tv Legal View With Ashleigh Banfield CNN May 9, 2016 9:00am-10:01am PDT
donald trump, the presumptive gop nominee is taking up a new mantle today. king of debt. in an interview on cnn's "new day," trump expounded on a national debt reduction idea that experts say is doable in the business world, but unprecedented and probably impossible in government. have a listen to what donald trump told our chris como. >> we can buy back debt. people say i want to buy debt and default on debt and these people are crazy. this is the united states government. first of all, you never have to default. so there's never a default. but the point is it was reported in t in "the new york times". >> you would go to creditors and make them take less. >> and other places that i want to default on debt. i'm the king of debt.
i understand debt probably better than anybody. i know how to deal with debt very well. i love debt. but debt is tricky and it's dangerous. you have to be careful and know what you're doing. but let me just tell you. if there's a chance to buy back debt at a discount, in other words, interest rates go up and the bonds go down, you can buy debt, that's what i'm talking about. >> i want to get some insight from cnn money correspondent christina aleshi. if you're talking about this kind of thing like printing money, defaults not a problem. maybe in the business world, that's right. but in the world of governments, the united states government is considered some of the most pristine product in the world. what happens when that gets questioned? >> many experts both on a sovereign debt side, which is what we're talking about when countries issue debt versus companies issue debt, experts both on the country debt and the company debt do not understand what donald trump is talking about today because as you said, what a company issues debt, what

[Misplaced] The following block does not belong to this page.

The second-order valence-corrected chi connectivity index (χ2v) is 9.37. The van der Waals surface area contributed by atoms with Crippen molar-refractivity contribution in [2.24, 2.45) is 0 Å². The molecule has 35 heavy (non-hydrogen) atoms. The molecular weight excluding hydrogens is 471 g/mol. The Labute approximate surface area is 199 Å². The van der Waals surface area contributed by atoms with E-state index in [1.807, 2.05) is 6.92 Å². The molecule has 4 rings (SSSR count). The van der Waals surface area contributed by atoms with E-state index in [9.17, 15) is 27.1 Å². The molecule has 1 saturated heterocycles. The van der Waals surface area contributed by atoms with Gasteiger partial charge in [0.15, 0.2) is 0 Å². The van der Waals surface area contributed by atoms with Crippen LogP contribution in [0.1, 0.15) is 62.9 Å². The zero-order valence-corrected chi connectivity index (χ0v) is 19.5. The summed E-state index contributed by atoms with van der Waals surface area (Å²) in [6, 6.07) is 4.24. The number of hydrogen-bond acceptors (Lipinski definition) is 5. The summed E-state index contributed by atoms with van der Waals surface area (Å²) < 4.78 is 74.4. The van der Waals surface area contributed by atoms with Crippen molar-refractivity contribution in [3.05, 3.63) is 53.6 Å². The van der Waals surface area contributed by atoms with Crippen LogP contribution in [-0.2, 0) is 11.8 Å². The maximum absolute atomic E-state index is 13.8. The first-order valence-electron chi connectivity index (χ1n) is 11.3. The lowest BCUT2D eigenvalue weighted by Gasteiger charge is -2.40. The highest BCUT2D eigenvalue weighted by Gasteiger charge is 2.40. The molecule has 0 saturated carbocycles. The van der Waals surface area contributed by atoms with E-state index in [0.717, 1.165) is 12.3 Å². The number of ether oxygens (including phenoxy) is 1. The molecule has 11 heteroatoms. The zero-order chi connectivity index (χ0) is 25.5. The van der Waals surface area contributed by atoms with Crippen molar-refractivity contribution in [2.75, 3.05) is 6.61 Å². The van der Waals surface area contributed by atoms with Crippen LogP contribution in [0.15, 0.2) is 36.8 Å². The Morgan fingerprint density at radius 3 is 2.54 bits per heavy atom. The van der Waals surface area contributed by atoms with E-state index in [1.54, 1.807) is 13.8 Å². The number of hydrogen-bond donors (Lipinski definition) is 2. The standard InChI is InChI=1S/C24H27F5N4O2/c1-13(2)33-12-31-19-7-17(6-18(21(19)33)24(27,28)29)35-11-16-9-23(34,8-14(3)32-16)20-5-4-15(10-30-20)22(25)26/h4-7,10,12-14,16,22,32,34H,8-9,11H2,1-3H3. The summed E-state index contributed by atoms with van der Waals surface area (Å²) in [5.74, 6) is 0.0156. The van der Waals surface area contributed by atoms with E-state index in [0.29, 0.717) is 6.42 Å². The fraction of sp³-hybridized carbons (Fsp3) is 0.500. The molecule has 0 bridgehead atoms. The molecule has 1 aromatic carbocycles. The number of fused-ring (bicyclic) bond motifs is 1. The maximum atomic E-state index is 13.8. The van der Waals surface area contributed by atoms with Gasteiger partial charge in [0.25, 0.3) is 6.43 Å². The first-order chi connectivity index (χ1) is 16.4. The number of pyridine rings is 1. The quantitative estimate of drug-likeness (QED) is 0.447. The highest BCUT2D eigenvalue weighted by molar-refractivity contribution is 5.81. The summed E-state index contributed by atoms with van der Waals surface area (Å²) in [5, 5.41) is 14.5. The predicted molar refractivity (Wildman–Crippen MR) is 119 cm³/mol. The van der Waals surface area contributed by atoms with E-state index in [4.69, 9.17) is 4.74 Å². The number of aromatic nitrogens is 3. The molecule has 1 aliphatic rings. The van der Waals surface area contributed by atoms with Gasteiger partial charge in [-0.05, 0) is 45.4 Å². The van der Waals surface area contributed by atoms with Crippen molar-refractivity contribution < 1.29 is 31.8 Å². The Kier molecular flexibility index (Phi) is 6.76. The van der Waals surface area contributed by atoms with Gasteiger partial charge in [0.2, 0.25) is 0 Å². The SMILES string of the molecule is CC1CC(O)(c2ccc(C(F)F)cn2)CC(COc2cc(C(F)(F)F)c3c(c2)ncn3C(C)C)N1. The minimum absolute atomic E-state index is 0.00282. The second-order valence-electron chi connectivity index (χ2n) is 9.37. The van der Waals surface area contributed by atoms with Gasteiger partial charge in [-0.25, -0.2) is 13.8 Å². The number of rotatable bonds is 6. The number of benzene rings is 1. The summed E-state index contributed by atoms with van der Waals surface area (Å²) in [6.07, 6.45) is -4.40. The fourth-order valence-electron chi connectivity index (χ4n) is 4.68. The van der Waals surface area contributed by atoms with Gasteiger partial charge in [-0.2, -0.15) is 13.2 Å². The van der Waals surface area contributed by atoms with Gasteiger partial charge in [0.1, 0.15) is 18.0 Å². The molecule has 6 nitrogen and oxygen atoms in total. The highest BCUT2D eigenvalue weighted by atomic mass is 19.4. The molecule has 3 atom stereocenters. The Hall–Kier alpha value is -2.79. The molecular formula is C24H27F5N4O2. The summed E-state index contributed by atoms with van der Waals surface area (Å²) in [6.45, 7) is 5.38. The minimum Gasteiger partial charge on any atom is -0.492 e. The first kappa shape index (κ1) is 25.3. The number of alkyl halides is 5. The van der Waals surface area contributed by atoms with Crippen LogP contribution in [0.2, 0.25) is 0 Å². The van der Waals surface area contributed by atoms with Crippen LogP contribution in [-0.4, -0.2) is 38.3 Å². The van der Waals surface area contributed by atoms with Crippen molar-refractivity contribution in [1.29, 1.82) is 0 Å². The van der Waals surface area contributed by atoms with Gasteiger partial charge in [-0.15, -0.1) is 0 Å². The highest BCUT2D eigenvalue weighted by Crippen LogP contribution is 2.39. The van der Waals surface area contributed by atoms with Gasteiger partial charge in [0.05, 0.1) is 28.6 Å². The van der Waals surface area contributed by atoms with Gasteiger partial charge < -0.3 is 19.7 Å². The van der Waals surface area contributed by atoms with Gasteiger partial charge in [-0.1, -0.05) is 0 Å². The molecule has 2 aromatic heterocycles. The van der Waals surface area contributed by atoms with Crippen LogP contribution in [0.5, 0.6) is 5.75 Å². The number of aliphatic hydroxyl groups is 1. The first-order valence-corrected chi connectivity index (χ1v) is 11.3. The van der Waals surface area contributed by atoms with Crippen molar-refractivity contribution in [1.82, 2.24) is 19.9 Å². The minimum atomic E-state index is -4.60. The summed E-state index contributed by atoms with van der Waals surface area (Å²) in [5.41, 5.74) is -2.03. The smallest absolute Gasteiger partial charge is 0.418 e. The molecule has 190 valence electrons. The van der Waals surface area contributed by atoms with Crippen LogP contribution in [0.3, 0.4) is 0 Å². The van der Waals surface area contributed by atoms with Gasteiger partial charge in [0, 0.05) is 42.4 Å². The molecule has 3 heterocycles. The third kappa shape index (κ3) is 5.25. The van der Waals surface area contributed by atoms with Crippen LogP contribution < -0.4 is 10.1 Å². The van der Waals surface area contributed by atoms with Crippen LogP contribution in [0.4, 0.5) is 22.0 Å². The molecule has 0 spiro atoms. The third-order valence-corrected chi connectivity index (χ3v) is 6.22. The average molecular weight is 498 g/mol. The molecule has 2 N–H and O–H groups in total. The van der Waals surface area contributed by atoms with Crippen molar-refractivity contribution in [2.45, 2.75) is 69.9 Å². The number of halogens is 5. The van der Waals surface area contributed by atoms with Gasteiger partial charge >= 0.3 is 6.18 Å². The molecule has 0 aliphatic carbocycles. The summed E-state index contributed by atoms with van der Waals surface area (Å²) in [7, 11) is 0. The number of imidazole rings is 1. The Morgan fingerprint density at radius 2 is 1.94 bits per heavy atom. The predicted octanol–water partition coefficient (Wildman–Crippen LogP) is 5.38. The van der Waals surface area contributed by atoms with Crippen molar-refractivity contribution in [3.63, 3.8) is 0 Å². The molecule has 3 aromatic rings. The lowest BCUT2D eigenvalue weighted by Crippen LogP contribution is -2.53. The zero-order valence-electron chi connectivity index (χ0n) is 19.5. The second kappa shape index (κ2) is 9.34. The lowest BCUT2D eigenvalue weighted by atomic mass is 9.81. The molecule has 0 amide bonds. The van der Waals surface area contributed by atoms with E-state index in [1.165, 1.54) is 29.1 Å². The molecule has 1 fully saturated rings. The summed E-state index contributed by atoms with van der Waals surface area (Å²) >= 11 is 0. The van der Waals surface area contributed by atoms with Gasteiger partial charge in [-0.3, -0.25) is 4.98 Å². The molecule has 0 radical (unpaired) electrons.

you can do is a bondholder or the people that hold that debt, could go and renegotiate it because it's an agreement between two private parties. what we are talking about is essentially trying to renegotiate u.s. debt. that's what donald trump is talking about. that is a very complex and unprecedented move and it basically blurs the line between corporate and country sovereign debt. it's not the same. it's a horse with a different color. >> can i ask you, when donald trump talks about, we'll go back and buy the debt. he said the chinese owe us and all that. if you buy back that debt, they don't have to sell it. and where are you going to get the money to buy back all of that debt? >> essentially, you have to reissue more debt with the same people who lent you the debt in the first place. so you point out an excellent inconsistency, but here's the thing. donald trump is talking about being tough on our trading partners that he's going to renegotiate the trade deals and at the same time, you're going